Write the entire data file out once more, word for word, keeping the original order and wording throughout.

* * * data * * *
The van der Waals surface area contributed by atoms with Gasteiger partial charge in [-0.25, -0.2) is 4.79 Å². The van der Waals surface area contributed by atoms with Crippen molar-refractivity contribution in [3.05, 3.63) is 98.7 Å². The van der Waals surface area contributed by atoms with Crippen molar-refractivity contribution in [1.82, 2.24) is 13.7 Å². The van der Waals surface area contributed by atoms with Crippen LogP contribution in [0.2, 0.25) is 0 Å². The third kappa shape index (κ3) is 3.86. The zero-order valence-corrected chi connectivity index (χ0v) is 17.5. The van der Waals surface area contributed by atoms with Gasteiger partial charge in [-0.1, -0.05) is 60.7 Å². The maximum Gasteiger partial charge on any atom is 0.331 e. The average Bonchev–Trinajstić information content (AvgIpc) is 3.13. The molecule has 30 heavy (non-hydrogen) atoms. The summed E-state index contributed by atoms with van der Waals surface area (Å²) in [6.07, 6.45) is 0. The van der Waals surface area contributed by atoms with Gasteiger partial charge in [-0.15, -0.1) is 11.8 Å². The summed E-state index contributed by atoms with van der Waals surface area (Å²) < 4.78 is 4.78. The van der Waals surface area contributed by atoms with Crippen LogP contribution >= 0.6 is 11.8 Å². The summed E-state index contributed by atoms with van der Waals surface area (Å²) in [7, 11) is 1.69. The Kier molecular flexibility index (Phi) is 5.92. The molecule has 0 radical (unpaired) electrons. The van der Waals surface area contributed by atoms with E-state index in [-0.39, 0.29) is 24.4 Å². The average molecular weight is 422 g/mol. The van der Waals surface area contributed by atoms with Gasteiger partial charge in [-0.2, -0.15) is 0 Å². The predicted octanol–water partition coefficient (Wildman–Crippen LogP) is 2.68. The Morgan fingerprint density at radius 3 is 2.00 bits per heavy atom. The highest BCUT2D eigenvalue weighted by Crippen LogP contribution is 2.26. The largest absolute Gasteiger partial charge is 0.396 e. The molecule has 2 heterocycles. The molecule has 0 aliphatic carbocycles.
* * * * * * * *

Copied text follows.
The van der Waals surface area contributed by atoms with Gasteiger partial charge in [-0.25, -0.2) is 4.79 Å². The van der Waals surface area contributed by atoms with Crippen molar-refractivity contribution in [3.05, 3.63) is 98.7 Å². The van der Waals surface area contributed by atoms with Crippen molar-refractivity contribution in [1.82, 2.24) is 13.7 Å². The van der Waals surface area contributed by atoms with Crippen LogP contribution in [0.2, 0.25) is 0 Å². The third kappa shape index (κ3) is 3.86. The zero-order valence-corrected chi connectivity index (χ0v) is 17.5. The van der Waals surface area contributed by atoms with Gasteiger partial charge in [-0.1, -0.05) is 60.7 Å². The maximum Gasteiger partial charge on any atom is 0.331 e. The average Bonchev–Trinajstić information content (AvgIpc) is 3.13. The molecule has 30 heavy (non-hydrogen) atoms. The summed E-state index contributed by atoms with van der Waals surface area (Å²) in [6.07, 6.45) is 0. The van der Waals surface area contributed by atoms with Gasteiger partial charge in [-0.15, -0.1) is 11.8 Å². The summed E-state index contributed by atoms with van der Waals surface area (Å²) < 4.78 is 4.78. The van der Waals surface area contributed by atoms with Crippen LogP contribution >= 0.6 is 11.8 Å². The summed E-state index contributed by atoms with van der Waals surface area (Å²) in [7, 11) is 1.69. The Kier molecular flexibility index (Phi) is 5.92. The molecule has 0 radical (unpaired) electrons. The van der Waals surface area contributed by atoms with E-state index in [-0.39, 0.29) is 24.4 Å². The average molecular weight is 422 g/mol. The van der Waals surface area contributed by atoms with Gasteiger partial charge in [-0.2, -0.15) is 0 Å². The predicted octanol–water partition coefficient (Wildman–Crippen LogP) is 2.68. The Morgan fingerprint density at radius 3 is 2.00 bits per heavy atom. The highest BCUT2D eigenvalue weighted by Crippen LogP contribution is 2.26. The largest absolute Gasteiger partial charge is 0.396 e. The molecule has 2 heterocycles. The molecule has 0 aliphatic carbocycles.